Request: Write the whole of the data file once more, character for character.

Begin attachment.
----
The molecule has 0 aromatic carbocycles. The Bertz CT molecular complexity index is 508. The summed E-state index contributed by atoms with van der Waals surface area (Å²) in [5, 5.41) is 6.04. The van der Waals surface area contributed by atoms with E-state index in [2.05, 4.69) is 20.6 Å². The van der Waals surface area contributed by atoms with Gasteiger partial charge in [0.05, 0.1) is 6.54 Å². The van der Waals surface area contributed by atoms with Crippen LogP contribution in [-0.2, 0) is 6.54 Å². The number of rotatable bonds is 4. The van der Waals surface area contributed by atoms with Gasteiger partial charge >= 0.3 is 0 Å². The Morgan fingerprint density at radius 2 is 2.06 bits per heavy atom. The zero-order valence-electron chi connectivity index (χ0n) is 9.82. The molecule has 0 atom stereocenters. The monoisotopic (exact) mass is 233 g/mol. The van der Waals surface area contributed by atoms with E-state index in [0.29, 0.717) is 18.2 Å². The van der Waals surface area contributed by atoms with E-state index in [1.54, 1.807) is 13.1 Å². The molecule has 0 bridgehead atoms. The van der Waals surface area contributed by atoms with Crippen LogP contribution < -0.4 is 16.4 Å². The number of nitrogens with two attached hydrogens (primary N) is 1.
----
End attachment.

The molecule has 0 aromatic carbocycles. The Bertz CT molecular complexity index is 508. The summed E-state index contributed by atoms with van der Waals surface area (Å²) in [5, 5.41) is 6.04. The van der Waals surface area contributed by atoms with E-state index in [2.05, 4.69) is 20.6 Å². The van der Waals surface area contributed by atoms with Gasteiger partial charge in [0.05, 0.1) is 6.54 Å². The van der Waals surface area contributed by atoms with Crippen LogP contribution in [-0.2, 0) is 6.54 Å². The number of rotatable bonds is 4. The van der Waals surface area contributed by atoms with Gasteiger partial charge >= 0.3 is 0 Å². The Morgan fingerprint density at radius 2 is 2.06 bits per heavy atom. The zero-order valence-electron chi connectivity index (χ0n) is 9.82. The molecule has 0 atom stereocenters. The monoisotopic (exact) mass is 233 g/mol. The van der Waals surface area contributed by atoms with E-state index in [0.29, 0.717) is 18.2 Å². The van der Waals surface area contributed by atoms with E-state index in [1.54, 1.807) is 13.1 Å². The molecule has 0 bridgehead atoms. The van der Waals surface area contributed by atoms with Crippen LogP contribution < -0.4 is 16.4 Å². The number of nitrogens with two attached hydrogens (primary N) is 1.